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Why Music Is Greater Than The 'Mozart Effect'

Public Domain / Wikimedia Commons

You’ve all heard about The Mozart Effect, the theory that listening to classical music will “make you smarter.” Whether or not research bears this out, the Mozart Effect has become a rallying cry for music educators and is even a trademarked way to sell CDs to parents hoping their kids would eventually get high-paying jobs.

Personally, I think everybody is missing the boat. Music has much higher value than its potential to raise kids' math scores. Music can and should be an end in itself. Involvement with music means sharing, creating, expressing, cooperating, thinking critically and solving problems in real time. I’m going to go out on a limb and say these are pretty important life skills.

Not to mention the cultural benefits. To be a part of society means being able to tell and appreciate the difference between Elgar, Ellington and Eminem.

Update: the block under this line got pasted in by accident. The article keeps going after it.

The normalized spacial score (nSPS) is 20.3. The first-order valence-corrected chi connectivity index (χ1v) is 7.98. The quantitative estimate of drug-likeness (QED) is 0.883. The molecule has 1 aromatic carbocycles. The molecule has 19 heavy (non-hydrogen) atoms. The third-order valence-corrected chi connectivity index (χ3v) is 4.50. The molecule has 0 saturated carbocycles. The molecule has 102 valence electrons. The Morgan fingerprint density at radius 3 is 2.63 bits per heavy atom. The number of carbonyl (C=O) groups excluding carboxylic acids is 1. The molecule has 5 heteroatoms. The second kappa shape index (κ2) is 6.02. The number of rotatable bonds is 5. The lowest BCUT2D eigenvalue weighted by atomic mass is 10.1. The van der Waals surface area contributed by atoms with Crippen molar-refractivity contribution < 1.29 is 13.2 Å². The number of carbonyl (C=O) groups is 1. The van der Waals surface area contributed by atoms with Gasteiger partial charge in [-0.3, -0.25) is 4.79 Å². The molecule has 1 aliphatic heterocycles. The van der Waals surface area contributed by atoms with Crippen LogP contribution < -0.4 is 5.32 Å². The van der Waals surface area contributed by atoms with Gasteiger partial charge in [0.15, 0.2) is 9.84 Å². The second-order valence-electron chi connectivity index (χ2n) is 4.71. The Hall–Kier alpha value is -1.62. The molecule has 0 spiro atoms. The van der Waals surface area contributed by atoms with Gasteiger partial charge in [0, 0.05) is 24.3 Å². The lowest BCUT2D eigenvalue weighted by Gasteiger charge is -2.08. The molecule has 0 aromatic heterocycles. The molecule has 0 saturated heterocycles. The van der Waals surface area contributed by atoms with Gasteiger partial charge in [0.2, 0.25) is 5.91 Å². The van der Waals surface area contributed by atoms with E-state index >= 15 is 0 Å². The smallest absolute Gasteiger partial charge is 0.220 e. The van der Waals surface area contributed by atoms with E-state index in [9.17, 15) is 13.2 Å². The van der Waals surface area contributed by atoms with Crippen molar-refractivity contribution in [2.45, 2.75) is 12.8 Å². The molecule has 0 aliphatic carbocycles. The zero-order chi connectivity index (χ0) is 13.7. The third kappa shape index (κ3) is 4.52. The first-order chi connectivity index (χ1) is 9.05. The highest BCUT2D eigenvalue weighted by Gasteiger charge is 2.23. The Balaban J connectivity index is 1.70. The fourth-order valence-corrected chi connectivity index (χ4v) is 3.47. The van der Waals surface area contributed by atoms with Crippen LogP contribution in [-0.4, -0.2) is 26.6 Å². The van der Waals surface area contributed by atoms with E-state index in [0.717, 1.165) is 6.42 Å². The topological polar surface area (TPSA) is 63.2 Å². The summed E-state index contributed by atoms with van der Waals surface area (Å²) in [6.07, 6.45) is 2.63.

The Mozart Effect researchers found a rise in a very specific and limited type of reasoning 15 minutes after subjects listened to a Mozart sonata. My guess is that better results would come from more than just passive listening, though. Playing and singing mean active engagement. Music teaches the kinds of things that aptitude tests have a hard time quantifying, but precisely the things that make humans truly valuable in school, in the workplace and in the universe.

Mark Foley is principal double bass of the Wichita Symphony Orchestra and professor of double bass and head of Jazz Studies at Wichita State University.